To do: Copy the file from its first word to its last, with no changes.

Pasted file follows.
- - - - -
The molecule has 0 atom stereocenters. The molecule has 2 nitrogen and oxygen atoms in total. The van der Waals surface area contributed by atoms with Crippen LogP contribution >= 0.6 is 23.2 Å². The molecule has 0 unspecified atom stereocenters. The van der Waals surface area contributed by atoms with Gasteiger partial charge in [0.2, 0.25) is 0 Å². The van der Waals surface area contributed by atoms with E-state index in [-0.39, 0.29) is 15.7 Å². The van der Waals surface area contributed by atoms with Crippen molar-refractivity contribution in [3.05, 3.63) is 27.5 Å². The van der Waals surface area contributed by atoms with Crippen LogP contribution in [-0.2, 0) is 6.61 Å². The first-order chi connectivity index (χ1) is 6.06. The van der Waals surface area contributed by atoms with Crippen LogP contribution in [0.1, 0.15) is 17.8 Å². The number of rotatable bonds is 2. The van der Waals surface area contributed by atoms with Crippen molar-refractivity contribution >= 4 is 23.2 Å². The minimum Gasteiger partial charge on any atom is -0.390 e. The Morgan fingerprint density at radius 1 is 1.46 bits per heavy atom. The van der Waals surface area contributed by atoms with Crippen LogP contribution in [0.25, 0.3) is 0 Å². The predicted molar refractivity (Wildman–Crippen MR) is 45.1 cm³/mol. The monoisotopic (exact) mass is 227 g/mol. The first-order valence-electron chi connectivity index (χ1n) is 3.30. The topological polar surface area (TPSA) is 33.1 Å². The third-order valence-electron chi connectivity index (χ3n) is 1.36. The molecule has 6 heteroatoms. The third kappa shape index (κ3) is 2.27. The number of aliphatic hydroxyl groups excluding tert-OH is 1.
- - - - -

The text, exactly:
The molecule has 0 atom stereocenters. The molecule has 2 nitrogen and oxygen atoms in total. The van der Waals surface area contributed by atoms with Crippen LogP contribution >= 0.6 is 23.2 Å². The molecule has 0 unspecified atom stereocenters. The van der Waals surface area contributed by atoms with Gasteiger partial charge in [0.2, 0.25) is 0 Å². The van der Waals surface area contributed by atoms with E-state index in [-0.39, 0.29) is 15.7 Å². The van der Waals surface area contributed by atoms with Crippen molar-refractivity contribution in [3.05, 3.63) is 27.5 Å². The van der Waals surface area contributed by atoms with Crippen LogP contribution in [-0.2, 0) is 6.61 Å². The first-order chi connectivity index (χ1) is 6.06. The van der Waals surface area contributed by atoms with Crippen LogP contribution in [0.1, 0.15) is 17.8 Å². The number of rotatable bonds is 2. The van der Waals surface area contributed by atoms with Crippen molar-refractivity contribution >= 4 is 23.2 Å². The minimum Gasteiger partial charge on any atom is -0.390 e. The Morgan fingerprint density at radius 1 is 1.46 bits per heavy atom. The van der Waals surface area contributed by atoms with Crippen LogP contribution in [0.25, 0.3) is 0 Å². The predicted molar refractivity (Wildman–Crippen MR) is 45.1 cm³/mol. The monoisotopic (exact) mass is 227 g/mol. The first-order valence-electron chi connectivity index (χ1n) is 3.30. The topological polar surface area (TPSA) is 33.1 Å². The third-order valence-electron chi connectivity index (χ3n) is 1.36. The molecule has 6 heteroatoms. The third kappa shape index (κ3) is 2.27. The number of aliphatic hydroxyl groups excluding tert-OH is 1.